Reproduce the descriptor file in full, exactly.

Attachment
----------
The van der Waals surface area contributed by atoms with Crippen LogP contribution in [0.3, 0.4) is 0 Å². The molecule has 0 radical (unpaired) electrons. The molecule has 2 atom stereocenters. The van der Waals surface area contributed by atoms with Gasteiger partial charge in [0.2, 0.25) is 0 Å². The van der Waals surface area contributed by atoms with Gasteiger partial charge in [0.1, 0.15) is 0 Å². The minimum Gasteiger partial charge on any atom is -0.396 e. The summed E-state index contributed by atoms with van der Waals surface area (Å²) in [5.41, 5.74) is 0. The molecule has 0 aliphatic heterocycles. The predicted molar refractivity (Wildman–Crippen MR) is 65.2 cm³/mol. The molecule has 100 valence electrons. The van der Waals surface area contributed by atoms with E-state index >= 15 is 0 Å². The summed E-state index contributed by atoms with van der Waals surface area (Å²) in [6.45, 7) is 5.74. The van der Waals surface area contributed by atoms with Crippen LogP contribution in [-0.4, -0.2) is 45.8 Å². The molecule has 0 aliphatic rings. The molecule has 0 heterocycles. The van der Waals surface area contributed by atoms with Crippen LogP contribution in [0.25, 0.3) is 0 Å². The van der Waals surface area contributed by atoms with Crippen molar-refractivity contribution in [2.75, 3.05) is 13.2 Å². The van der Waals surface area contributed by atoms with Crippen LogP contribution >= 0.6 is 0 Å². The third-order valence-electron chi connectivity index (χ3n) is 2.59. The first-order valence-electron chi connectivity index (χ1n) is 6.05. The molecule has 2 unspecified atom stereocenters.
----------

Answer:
The van der Waals surface area contributed by atoms with Crippen LogP contribution in [0.3, 0.4) is 0 Å². The molecule has 0 radical (unpaired) electrons. The molecule has 2 atom stereocenters. The van der Waals surface area contributed by atoms with Gasteiger partial charge in [0.2, 0.25) is 0 Å². The van der Waals surface area contributed by atoms with Gasteiger partial charge in [0.1, 0.15) is 0 Å². The minimum Gasteiger partial charge on any atom is -0.396 e. The summed E-state index contributed by atoms with van der Waals surface area (Å²) in [5.41, 5.74) is 0. The molecule has 0 aliphatic heterocycles. The predicted molar refractivity (Wildman–Crippen MR) is 65.2 cm³/mol. The molecule has 100 valence electrons. The van der Waals surface area contributed by atoms with E-state index >= 15 is 0 Å². The summed E-state index contributed by atoms with van der Waals surface area (Å²) in [6.45, 7) is 5.74. The van der Waals surface area contributed by atoms with Crippen LogP contribution in [-0.4, -0.2) is 45.8 Å². The molecule has 0 aliphatic rings. The molecule has 0 heterocycles. The van der Waals surface area contributed by atoms with Crippen LogP contribution in [0.25, 0.3) is 0 Å². The van der Waals surface area contributed by atoms with Crippen molar-refractivity contribution in [2.75, 3.05) is 13.2 Å². The van der Waals surface area contributed by atoms with Crippen LogP contribution >= 0.6 is 0 Å². The third-order valence-electron chi connectivity index (χ3n) is 2.59. The first-order valence-electron chi connectivity index (χ1n) is 6.05. The molecule has 2 unspecified atom stereocenters.